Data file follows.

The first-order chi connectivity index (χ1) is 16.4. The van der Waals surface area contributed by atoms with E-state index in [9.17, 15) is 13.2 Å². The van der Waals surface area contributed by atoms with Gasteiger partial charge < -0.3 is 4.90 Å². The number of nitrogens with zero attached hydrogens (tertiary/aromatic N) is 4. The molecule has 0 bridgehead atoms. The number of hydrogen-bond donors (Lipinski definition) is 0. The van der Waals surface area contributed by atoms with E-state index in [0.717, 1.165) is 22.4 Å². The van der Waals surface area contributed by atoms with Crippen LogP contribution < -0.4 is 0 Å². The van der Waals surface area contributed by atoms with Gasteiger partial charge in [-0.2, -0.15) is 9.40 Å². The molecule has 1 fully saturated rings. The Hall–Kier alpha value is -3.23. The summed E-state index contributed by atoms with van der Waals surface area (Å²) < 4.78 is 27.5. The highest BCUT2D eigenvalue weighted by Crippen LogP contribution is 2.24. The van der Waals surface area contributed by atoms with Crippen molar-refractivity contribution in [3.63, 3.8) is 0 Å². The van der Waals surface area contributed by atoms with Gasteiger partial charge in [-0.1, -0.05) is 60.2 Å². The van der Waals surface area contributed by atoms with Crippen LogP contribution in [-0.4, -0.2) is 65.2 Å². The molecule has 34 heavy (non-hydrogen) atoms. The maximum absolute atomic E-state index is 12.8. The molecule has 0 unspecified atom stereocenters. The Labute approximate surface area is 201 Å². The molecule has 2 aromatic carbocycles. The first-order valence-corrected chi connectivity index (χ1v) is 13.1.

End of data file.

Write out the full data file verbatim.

The first-order chi connectivity index (χ1) is 16.4. The van der Waals surface area contributed by atoms with E-state index in [9.17, 15) is 13.2 Å². The van der Waals surface area contributed by atoms with Gasteiger partial charge < -0.3 is 4.90 Å². The number of nitrogens with zero attached hydrogens (tertiary/aromatic N) is 4. The molecule has 0 bridgehead atoms. The number of hydrogen-bond donors (Lipinski definition) is 0. The van der Waals surface area contributed by atoms with E-state index in [0.717, 1.165) is 22.4 Å². The van der Waals surface area contributed by atoms with Crippen LogP contribution < -0.4 is 0 Å². The van der Waals surface area contributed by atoms with Gasteiger partial charge in [-0.2, -0.15) is 9.40 Å². The molecule has 1 fully saturated rings. The Hall–Kier alpha value is -3.23. The summed E-state index contributed by atoms with van der Waals surface area (Å²) < 4.78 is 27.5. The highest BCUT2D eigenvalue weighted by Crippen LogP contribution is 2.24. The van der Waals surface area contributed by atoms with Crippen molar-refractivity contribution in [3.63, 3.8) is 0 Å². The van der Waals surface area contributed by atoms with Gasteiger partial charge in [-0.1, -0.05) is 60.2 Å². The van der Waals surface area contributed by atoms with Crippen LogP contribution in [-0.4, -0.2) is 65.2 Å². The molecule has 34 heavy (non-hydrogen) atoms. The maximum absolute atomic E-state index is 12.8. The molecule has 0 unspecified atom stereocenters. The Labute approximate surface area is 201 Å². The molecule has 2 aromatic carbocycles. The first-order valence-corrected chi connectivity index (χ1v) is 13.1.